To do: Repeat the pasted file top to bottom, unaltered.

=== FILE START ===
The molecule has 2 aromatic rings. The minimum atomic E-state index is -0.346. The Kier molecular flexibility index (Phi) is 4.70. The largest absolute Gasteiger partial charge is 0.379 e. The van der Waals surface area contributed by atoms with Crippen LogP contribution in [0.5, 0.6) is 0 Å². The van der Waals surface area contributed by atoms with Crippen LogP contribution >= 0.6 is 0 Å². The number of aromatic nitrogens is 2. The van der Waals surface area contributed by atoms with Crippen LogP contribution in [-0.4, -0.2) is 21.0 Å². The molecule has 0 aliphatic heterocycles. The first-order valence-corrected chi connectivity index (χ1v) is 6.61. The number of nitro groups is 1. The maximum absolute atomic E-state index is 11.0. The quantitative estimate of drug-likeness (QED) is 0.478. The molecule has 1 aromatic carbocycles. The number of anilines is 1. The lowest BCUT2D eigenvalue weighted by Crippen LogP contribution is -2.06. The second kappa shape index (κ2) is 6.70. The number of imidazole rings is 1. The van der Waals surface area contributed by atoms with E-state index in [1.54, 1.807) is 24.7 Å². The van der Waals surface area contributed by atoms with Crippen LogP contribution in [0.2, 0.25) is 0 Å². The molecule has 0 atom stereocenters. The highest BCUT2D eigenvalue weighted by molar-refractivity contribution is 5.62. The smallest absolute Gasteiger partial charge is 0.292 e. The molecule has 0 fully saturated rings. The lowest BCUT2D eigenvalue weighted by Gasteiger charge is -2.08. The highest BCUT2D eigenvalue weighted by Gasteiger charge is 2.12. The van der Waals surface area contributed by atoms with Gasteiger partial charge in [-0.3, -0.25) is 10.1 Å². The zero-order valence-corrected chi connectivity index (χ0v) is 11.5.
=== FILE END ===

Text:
The molecule has 2 aromatic rings. The minimum atomic E-state index is -0.346. The Kier molecular flexibility index (Phi) is 4.70. The largest absolute Gasteiger partial charge is 0.379 e. The van der Waals surface area contributed by atoms with Crippen LogP contribution in [0.5, 0.6) is 0 Å². The van der Waals surface area contributed by atoms with Crippen LogP contribution >= 0.6 is 0 Å². The number of aromatic nitrogens is 2. The van der Waals surface area contributed by atoms with Crippen LogP contribution in [-0.4, -0.2) is 21.0 Å². The molecule has 0 aliphatic heterocycles. The first-order valence-corrected chi connectivity index (χ1v) is 6.61. The number of nitro groups is 1. The maximum absolute atomic E-state index is 11.0. The quantitative estimate of drug-likeness (QED) is 0.478. The molecule has 1 aromatic carbocycles. The number of anilines is 1. The lowest BCUT2D eigenvalue weighted by Crippen LogP contribution is -2.06. The second kappa shape index (κ2) is 6.70. The number of imidazole rings is 1. The van der Waals surface area contributed by atoms with E-state index in [1.54, 1.807) is 24.7 Å². The van der Waals surface area contributed by atoms with Crippen LogP contribution in [0.2, 0.25) is 0 Å². The molecule has 0 atom stereocenters. The highest BCUT2D eigenvalue weighted by molar-refractivity contribution is 5.62. The smallest absolute Gasteiger partial charge is 0.292 e. The molecule has 0 fully saturated rings. The lowest BCUT2D eigenvalue weighted by Gasteiger charge is -2.08. The highest BCUT2D eigenvalue weighted by Gasteiger charge is 2.12. The van der Waals surface area contributed by atoms with Gasteiger partial charge in [-0.3, -0.25) is 10.1 Å². The zero-order valence-corrected chi connectivity index (χ0v) is 11.5.